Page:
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Akshay Jajoo

Graduate Student

Joined department: Fall 2015


Bachelor of Technology, Indian Institute of Technology, Computer Science (2015)

Akshay is pursuing Ph.D. in Computer Science. He works at DSN lab, under Dr. Y.C Hu's guidance. He completed his Bachelor of Technology in Computer Science and Engineering from IIT Guwahati in 2015. He was awarded Dr. Shankar Dayal Sharma gold medal at IITG for excellence in academics and extra curricular activities.

Selected Publications

Graviton: Twisting space and time to speedup coflows, HotCloud 2016

Authors: Akshay Jajoo, Rohan Gandhi, Y. Charlie Hu

CoFlow is a networking abstraction. A group of flows sharing common end goal are termed as CoFlow. Graviton provides proof of the concept that by taking spatial dimension of CoFlows into account their average completion time can be improved significantly. We have shown that width, number of different ports involved, is a very strong and significant indicator of optimal CoFlow ordering. CoFlow scheduling is an NP-Hard problem. On a high level, the proposed heuristic sorts CoFlows according to their width. We have achieved a speedup of 1.25x(P50) and 8.0x(P90) in CoFlow completion time as compared to the existing schedulers.

Saath: Speeding up CoFlows by Exploiting the Spatial Dimension, CoNext 2017

Authors: Akshay Jajoo, Rohan Gandhi, Y. Charlie Hu, Cheng-Kok Koh

Prior CoFlow schedulers approximate the classic online SJF scheduling by using a global scheduler to sort CoFlows into multiple priority queues, and a local scheduler at each network port to schedule the flows of CoFlows using FIFO. Such a division of the scheduling suffers 2 problems:

  1. The flows of a CoFlow may suffer the out-of-sync problem negatively affecting the CoFlow completion time (CCT);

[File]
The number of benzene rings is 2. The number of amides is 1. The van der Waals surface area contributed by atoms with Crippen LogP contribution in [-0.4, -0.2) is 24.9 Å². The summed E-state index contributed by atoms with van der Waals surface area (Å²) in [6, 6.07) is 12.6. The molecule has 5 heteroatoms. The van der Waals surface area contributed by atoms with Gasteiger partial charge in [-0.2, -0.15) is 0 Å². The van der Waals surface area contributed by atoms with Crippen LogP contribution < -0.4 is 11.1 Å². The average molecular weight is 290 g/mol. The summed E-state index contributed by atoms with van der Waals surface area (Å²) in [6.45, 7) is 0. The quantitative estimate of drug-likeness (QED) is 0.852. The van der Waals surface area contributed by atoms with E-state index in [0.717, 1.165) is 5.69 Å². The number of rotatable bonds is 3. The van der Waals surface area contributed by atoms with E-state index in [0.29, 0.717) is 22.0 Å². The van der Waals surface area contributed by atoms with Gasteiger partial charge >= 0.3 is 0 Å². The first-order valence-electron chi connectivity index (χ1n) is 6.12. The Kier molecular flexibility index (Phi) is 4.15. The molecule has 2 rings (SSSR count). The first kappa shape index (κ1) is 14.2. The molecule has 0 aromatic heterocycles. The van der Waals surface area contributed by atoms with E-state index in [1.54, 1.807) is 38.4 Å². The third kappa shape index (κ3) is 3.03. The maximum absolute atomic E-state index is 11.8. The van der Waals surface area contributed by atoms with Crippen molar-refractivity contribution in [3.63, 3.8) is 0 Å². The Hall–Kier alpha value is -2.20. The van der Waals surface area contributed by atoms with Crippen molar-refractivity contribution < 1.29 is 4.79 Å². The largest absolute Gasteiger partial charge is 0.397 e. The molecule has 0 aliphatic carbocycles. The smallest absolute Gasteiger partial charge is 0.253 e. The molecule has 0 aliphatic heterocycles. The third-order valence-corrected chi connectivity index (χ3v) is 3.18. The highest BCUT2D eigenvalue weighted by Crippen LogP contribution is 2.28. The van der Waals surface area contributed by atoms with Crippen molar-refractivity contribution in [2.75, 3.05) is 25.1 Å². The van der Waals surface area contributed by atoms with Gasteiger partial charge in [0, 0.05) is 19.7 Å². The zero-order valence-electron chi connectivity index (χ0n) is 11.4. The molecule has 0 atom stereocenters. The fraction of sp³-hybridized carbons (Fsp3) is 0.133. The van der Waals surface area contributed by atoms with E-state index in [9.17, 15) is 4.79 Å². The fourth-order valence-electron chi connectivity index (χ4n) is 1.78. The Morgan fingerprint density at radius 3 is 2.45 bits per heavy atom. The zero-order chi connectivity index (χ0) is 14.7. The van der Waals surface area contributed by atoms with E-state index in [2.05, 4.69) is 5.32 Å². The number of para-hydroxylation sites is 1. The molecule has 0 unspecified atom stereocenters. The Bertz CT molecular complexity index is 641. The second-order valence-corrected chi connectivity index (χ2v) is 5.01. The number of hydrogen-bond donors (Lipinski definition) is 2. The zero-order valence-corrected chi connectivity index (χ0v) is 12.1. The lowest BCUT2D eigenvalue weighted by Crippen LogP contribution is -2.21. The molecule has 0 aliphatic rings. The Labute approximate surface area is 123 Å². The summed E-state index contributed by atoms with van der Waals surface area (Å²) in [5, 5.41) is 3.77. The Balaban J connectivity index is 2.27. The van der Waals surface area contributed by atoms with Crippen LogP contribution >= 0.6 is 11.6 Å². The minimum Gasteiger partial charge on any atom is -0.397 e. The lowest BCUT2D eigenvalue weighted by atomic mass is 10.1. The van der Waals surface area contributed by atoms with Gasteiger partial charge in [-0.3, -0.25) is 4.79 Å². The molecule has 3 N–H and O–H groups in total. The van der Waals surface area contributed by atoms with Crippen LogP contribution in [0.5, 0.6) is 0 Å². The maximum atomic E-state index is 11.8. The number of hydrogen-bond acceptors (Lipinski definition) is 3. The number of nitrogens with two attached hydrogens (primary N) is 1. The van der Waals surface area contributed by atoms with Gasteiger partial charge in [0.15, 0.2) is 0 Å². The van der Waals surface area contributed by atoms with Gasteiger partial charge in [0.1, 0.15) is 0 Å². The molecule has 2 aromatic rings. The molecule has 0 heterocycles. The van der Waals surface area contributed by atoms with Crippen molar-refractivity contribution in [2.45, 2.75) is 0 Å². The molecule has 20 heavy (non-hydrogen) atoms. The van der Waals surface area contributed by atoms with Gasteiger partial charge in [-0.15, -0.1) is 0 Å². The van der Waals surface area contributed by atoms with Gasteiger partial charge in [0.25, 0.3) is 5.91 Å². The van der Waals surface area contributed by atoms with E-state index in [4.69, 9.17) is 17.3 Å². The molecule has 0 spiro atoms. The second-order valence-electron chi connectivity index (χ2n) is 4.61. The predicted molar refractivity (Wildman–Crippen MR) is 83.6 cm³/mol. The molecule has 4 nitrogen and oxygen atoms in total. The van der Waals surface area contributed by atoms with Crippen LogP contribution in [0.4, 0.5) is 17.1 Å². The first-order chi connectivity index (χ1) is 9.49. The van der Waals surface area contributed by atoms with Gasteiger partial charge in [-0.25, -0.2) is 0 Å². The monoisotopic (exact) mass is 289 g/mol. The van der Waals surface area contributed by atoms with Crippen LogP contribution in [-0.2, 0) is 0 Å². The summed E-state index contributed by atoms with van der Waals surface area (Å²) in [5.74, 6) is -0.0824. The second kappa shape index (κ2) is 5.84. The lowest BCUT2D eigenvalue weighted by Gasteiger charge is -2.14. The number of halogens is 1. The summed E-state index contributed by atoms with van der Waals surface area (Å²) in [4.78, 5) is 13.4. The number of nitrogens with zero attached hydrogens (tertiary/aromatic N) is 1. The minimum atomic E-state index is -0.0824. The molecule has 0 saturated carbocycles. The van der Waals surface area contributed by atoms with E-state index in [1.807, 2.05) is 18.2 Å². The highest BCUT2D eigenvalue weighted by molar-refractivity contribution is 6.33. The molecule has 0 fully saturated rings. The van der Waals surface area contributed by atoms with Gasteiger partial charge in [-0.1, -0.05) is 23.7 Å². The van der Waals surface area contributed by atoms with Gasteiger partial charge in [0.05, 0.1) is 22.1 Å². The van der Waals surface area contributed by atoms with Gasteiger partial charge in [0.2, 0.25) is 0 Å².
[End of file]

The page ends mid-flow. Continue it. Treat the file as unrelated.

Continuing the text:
2. FIFO scheduling of flows at each port bears no notion of SJF, leading to suboptimal CCT.

Saath is an online CoFlow scheduler that overcomes the above drawbacks by explicitly exploiting the spatial dimension of CoFlows. Our evaluation using an Azure testbed and simulations of production cluster traces show that compared to Aalo, Saath reduces the CCT on average by 1.78x (P90 = 4.50x), which reduces the job completion time on average by 1.46x (P90 = 1.86x).

Your Coflow has Many Flows: Sampling them for Fun and Speed (Philae), USENIX ATC 2019

Authors: Akshay Jajoo, Y. Charlie Hu, Xiaojun Lin

Coflow scheduling improves data-intensive application performance by improving their networking performance. State-of-the-art online coflow schedulers in essence approximate the classic Shortest-Job-First (SJF) scheduling by learning the coflow size online. In particular, they use multiple priority queues to simultaneously accomplish two goals: to sieve long coflows from short coflows, and to schedule short coflows with high priorities. Such a mechanism pays high overhead in learning the coflow size: moving a large coflow across the queues delays small and other large coflows, and moving similar-sized coflows across the queues results in inadvertent round-robin scheduling

We propose Philae, a new online coflow scheduler that exploits the spatial dimension of coflows, i.e., a coflow has many flows, to drastically reduce the overhead of coflow size learning. Philae pre-schedules sampled flows of each coflow and uses their sizes to estimate the average flow size of the coflow. It then resorts to Shortest Coflow First, where the notion of shortest is determined using the learned coflow sizes and coflow contention. We show that the sampling-based learning is robust to flow size skew and has the added benefit of much improved scalability from reduced coordinator-local agent interactions. Our evaluation using an Azure testbed, a publicly available production cluster trace from Facebook shows that compared to the prior art Aalo, Philae reduces the coflow completion time (CCT) in average (P90) cases by 1.50x (8.00x) on a 150-node testbed and 2.72x (9.78x) on a 900-node testbed. Evaluation using additional traces further demonstrates Philae's robustness to flow size skew.

Last Updated: Dec 4, 2020 2:02 PM

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